How to run your own realistic Phishing Campaign easily and on a budget.

Phishing campaigns are useful for training your employees against common techniques (if you’re on the blue side) or to get some cr3ds (if you’re on the red side).

This post is geared towards those on the blue side of things, but it can also be useful for red teamers and pentesters.

The techniques and tools I will show you allow you to create and run a simple phishing campaign using a customized domain to host the phishing website AND also send e-mails using your customized domain without the use of SMTP open relays (which can be illegal and/or dangerous) and without the need for you to create your own SMTP server (A lot of cloud services do not allow outbound SMTP traffic to discourage spammers).

Step 1 – Install GoPhish somewhere

GoPhish is an amazing tool for running Phishing campaigns. It easily enables you to create customized phishing e-mails and landing pages, and also allows you to define a list of targets and track them (Who opened the e-mails? Who clicked the link? Who submitted the data? Who reported it?)

We won’t be going over the installation process here because it is fully documented in other places and easy to understand. Here is a good tutorial:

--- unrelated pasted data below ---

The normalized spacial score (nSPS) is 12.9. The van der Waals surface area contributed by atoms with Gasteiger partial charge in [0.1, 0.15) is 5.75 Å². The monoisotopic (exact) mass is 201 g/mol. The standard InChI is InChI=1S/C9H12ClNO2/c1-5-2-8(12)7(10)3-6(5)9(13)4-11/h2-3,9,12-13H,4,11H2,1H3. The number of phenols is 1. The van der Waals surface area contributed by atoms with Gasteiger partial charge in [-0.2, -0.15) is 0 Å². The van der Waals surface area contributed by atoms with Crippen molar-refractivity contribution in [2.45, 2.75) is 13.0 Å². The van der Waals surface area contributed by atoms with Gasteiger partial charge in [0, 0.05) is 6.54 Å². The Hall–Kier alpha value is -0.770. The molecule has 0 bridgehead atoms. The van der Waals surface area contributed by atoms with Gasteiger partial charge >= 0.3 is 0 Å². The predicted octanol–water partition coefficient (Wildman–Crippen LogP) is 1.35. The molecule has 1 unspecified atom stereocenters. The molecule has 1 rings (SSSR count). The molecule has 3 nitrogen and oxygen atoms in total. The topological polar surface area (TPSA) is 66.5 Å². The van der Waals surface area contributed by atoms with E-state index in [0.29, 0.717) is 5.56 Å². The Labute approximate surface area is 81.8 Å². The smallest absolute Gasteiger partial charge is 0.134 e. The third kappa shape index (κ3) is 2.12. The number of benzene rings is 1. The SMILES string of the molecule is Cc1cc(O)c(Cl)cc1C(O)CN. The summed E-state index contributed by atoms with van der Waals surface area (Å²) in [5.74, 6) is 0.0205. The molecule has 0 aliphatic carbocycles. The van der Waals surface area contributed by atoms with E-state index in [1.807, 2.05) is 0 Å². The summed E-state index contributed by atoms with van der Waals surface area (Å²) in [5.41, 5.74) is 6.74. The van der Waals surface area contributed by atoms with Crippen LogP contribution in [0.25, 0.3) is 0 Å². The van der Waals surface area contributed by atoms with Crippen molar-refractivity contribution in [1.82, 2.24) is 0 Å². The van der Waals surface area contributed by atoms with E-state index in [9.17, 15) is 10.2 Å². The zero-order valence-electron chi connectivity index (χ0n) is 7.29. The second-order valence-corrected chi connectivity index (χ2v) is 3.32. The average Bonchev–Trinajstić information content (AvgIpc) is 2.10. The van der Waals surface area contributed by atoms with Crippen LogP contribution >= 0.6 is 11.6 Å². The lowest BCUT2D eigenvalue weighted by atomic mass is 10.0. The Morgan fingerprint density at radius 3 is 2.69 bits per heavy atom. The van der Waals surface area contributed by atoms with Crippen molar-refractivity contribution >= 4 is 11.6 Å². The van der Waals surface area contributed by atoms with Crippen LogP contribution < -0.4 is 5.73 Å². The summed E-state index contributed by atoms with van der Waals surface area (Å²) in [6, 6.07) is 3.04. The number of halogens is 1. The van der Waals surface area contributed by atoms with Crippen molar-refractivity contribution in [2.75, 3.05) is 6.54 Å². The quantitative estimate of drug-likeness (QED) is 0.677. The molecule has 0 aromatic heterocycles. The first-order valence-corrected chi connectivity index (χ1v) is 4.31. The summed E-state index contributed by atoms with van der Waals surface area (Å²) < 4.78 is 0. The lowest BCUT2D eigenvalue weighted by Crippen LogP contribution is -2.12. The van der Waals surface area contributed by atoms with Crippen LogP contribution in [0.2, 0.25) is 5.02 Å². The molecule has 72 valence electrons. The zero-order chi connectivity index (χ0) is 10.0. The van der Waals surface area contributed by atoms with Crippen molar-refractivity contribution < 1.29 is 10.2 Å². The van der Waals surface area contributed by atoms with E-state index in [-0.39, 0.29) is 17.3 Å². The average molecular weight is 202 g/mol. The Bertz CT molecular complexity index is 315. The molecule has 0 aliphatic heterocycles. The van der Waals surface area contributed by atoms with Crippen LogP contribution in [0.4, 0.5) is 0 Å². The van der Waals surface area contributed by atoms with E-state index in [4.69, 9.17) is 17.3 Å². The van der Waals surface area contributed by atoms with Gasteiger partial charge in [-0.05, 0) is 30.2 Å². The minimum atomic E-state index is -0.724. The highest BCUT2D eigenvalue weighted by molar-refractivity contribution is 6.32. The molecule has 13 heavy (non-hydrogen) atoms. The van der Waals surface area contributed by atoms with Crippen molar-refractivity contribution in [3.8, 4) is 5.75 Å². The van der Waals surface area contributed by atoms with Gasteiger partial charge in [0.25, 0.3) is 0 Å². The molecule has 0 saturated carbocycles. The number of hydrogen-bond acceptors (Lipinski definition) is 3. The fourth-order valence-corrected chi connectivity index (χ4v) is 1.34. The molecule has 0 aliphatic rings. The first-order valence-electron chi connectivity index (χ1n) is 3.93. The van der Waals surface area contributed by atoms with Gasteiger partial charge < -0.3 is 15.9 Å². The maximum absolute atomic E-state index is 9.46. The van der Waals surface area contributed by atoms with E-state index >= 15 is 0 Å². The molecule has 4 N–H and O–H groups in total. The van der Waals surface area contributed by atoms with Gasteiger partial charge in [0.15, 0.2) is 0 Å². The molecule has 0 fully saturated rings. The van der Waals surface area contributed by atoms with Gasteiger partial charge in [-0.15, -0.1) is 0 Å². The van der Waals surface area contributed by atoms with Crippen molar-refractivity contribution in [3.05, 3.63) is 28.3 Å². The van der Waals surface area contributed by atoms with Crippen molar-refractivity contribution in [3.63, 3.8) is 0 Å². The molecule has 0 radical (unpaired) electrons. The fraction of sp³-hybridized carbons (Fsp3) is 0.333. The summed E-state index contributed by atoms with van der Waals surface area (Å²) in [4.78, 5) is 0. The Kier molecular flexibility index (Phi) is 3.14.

Just create a VM on some cloud provider such as AWS, Azure or GCP and install GoPhish on it. Don’t forget to give the machine a public IP and allow ports 80, 443 and 3333 on the Firewall.

Step 2 – Register a Domain

If you want to have a phishing campaign that looks decent, you need a customized domain.

You can register it anywhere you want, and prices are usually pretty cheap. I recommend you to try NameCheap and Google Domains for most cases. For regional TLDs such as “”, you may have to use regional registrars, but these are pretty cheap too.

Common choices for phishing domains are:

  • Typosquatted domains (change lowercase L’s for uppercase i’s, l ~= I, for example)
  • Same domain but in a different TLD ( VS
  • Random domain but with the original domain as a subdomain ( VS This one works great because most users don’t understand the difference between a subdomain and a domain.

Step 3 – Prepare the SMTP Server

Your SMTP server (or service) is what’s going to send the nasty e-mails for you.
Here i suggest to you two approaches:

3.1 – Using Outlook (Extremely easy, but e-mails get sent as

1 – Create an Outlook account with a name matching or similar to your domain

2 – Send a test e-mail to yourself, just so Outlook requires you to confirm that you’re a person. Fill the infos and try again.

3 – Go into Outlook settings and allow POP Access:

4 – That’s it!

3.2 – Using Zoho Mail (Easy and allows you to send e-mails from your domain, but expires after 15 days)

Zoho Mail is a mail service that has a free 15 days trial with no credit card required. You can use it to send phishing e-mails from your newly registered domain with almost no restrictions.

Go to and click the “TRY NOW” button to get started with your trial.

You will need a valid cellphone number and add some TXT and SPF entries on your domain’s DNS provider to prove you own the domain and allow Zoho to send e-mails on your behalf.

The TXT record is generated specifically for your account. The required SPF records can be found here: